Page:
Thursday, August 21, 2008

What? I'm Not Alone?

Well if this isn't like a cool drink of water in the scorching desert, I don't know what is. There is someone else out there who believes that there is more than one way to balance a budget! Obama says, "Raise taxes". Glenn Hubbard of Columbia University shares my view: drastically cut spending. From his Wall Street Journal op-ed:
In short, Mr. Obama has articulated a plan for higher federal spending, leaving open the question of what tax increases are next.

If Mr. Obama is going to increase spending, will he raise the money by higher business taxes instead? He has already distanced himself from John McCain's call to reduce America's corporate tax rate, and he is committed to raising tax rates on successful small business owners who pay individual as opposed to corporate income taxes. Does this mean he will raise tax burdens on individuals with annual incomes less than $250,000?

In a June 26 interview on the Fox Business channel, Mr. Obama said he wanted to roll back the Bush tax cuts for those in the top 5% of incomes -- that is, about $145,000 per year. He also voted for the Democrats' fiscal year 2009 Budget Resolution, which would raise taxes on individuals earning $42,000 or more.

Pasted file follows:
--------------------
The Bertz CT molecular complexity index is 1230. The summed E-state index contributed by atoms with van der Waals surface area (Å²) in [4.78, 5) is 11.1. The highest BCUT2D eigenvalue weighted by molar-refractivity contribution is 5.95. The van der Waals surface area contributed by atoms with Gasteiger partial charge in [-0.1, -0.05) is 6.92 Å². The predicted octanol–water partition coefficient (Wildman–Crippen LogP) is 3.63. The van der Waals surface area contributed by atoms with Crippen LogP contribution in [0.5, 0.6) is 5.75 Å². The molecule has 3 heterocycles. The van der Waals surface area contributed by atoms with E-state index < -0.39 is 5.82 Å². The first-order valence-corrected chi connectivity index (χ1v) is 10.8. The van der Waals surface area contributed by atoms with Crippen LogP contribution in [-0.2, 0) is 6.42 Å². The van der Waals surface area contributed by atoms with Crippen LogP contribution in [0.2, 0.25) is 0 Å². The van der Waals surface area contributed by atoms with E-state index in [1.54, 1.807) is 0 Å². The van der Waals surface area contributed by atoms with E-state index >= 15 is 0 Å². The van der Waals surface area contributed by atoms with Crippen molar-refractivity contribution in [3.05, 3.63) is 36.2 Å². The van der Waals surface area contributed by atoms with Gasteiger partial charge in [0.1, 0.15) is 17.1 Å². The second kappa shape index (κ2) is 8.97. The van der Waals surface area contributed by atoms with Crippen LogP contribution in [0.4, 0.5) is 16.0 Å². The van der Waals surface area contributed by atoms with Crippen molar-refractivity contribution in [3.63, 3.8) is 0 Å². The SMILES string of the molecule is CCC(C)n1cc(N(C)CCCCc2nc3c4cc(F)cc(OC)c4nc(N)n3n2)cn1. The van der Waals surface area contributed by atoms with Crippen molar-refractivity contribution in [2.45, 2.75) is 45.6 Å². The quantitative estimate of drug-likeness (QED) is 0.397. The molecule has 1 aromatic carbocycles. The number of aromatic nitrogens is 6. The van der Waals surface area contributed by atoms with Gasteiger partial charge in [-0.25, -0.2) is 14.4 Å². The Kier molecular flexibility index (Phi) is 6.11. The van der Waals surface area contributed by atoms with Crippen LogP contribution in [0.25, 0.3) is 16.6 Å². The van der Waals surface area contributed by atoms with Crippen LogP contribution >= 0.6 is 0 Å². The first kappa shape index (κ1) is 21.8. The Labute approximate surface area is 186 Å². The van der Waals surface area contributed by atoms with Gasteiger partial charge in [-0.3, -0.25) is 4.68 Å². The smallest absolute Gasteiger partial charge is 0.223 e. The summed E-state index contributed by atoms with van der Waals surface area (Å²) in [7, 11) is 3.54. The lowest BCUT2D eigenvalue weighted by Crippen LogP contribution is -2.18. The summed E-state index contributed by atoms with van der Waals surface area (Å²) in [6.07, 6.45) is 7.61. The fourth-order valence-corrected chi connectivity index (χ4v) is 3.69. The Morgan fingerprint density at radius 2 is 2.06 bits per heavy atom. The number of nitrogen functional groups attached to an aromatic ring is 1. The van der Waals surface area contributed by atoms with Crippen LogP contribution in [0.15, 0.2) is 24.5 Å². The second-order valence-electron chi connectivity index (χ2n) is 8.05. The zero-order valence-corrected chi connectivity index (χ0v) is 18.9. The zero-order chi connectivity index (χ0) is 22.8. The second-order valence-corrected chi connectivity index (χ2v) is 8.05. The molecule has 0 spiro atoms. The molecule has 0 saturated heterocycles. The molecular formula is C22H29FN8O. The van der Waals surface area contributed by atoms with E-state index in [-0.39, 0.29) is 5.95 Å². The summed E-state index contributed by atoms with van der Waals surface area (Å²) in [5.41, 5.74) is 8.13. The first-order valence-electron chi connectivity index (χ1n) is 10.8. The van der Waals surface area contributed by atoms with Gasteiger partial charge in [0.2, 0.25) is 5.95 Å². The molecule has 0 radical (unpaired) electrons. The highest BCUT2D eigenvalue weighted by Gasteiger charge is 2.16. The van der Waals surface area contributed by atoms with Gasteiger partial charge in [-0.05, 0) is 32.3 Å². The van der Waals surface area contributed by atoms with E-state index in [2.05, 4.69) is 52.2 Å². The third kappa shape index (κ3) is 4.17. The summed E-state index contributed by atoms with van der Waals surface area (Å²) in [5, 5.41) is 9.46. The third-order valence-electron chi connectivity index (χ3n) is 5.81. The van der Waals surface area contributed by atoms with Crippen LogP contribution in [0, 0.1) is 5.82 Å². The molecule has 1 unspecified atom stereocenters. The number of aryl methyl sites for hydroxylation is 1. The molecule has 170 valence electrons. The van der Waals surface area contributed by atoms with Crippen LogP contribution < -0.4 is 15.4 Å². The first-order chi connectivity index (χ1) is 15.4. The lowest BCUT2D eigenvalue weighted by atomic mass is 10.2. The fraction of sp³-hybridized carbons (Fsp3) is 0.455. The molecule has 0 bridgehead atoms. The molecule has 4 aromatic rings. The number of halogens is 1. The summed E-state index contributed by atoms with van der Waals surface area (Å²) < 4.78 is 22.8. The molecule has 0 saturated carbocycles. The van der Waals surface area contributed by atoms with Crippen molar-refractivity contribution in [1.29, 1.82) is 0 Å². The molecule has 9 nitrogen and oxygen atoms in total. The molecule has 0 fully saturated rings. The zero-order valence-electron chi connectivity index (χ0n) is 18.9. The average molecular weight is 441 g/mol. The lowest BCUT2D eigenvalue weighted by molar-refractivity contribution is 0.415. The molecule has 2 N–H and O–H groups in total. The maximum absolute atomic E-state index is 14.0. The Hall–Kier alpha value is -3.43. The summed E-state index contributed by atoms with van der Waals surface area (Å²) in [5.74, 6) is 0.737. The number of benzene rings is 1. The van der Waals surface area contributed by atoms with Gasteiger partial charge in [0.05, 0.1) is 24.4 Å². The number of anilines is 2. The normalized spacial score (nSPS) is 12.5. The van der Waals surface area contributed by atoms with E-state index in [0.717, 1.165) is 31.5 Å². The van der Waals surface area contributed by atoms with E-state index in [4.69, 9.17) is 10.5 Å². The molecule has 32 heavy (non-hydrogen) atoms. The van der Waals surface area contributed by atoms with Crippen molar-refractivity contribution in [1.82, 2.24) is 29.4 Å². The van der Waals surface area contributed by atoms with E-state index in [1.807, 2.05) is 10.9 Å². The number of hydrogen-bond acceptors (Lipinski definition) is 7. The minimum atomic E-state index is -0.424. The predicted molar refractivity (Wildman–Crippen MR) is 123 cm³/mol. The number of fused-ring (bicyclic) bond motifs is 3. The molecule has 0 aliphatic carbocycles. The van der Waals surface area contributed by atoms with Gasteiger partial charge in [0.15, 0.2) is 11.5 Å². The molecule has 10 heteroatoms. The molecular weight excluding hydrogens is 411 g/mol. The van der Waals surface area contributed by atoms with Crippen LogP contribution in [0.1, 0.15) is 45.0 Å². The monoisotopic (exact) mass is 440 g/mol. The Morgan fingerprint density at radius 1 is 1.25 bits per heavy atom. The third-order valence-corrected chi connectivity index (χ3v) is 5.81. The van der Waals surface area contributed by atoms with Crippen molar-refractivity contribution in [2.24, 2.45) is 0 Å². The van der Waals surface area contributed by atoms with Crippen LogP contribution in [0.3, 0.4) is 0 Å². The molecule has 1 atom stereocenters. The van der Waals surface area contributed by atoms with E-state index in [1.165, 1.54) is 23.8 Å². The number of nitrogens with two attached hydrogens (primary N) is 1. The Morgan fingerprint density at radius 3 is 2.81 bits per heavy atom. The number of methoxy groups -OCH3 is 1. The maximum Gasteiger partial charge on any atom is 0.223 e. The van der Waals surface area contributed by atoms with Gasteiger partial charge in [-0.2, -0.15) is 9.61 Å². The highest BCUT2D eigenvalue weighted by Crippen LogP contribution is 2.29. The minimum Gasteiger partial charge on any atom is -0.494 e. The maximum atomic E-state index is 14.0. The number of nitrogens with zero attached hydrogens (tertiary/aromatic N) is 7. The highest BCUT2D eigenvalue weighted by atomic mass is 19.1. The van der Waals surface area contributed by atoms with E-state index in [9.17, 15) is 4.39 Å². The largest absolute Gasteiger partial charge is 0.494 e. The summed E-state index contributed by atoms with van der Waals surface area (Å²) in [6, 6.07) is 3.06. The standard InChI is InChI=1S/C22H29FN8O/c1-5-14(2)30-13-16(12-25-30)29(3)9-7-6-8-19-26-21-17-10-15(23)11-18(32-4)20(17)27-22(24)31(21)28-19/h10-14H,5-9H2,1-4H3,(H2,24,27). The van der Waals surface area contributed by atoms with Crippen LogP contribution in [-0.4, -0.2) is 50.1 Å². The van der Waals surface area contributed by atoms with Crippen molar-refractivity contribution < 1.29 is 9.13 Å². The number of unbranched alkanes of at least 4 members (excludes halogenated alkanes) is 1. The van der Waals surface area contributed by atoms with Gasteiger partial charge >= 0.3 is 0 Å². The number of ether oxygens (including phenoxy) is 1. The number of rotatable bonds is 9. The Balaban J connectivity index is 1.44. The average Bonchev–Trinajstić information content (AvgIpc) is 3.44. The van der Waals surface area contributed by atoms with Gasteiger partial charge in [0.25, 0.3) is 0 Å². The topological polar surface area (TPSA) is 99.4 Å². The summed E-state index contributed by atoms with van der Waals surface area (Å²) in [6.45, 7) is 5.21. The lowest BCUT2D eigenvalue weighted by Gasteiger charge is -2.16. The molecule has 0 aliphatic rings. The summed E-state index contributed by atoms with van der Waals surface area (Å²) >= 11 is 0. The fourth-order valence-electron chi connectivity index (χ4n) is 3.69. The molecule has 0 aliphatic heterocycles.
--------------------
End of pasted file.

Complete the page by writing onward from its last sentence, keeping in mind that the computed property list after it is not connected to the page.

There is another fiscal way. Balancing the federal budget without a tax increase is possible, but will require strong fiscal restraint. To achieve full-employment budget balance by the end of the next president's term in office, federal nondefense spending growth needs to be restrained to 2% per year instead of the currently projected 4.5%. And modest defense spending increases to fund costs of needed improvements in national security are possible.

That seems really simple, actually. Not even cut the budget, but have it grow more slowly, and you're on your way. Seems to me if an actual fiscal conservative were elected, we might be able to eradicate the deficit in four years or so.

Now, it's fair criticism to say that this man isn't likely to be listened to. After all, he was an advisor to George W. Bush, who grew spending like never before. But it's in the Wall Street Journal, and somebody's reading it. There's hope!

Now, while Hubbard is obviously saying these things in the hopes of boosting McCain, there's no reason for anyone who cares about policy to believe that McCain is going to be the fiscal conservative. He certainly hasn't been while in the Senate.

There is one candidate talking about cutting spending. Nudge, nudge.
More On Disenfranchisement

WISH-TV reported on the partisan booting-from-ballot of three Marion County Libertarian candidates for township office. From WISH-TV's report:
A look at the 2008 form shows that it can be mistaken for a dividing line instead of a line for information.

"We were properly nominated at our convention. This was simply a certification of that nomination and we missed a line. I don't think it hurts the voters to have more people on the ballot just for a technical glitch. And I actually think it hurts the voters to take people off the ballot," said Maguire.

The forms come from the state. I-Team 8 tried to find out why they're changed year to year. The Indiana Election Division did not respond.

Chris Ward of Lawrence Township was the other booted.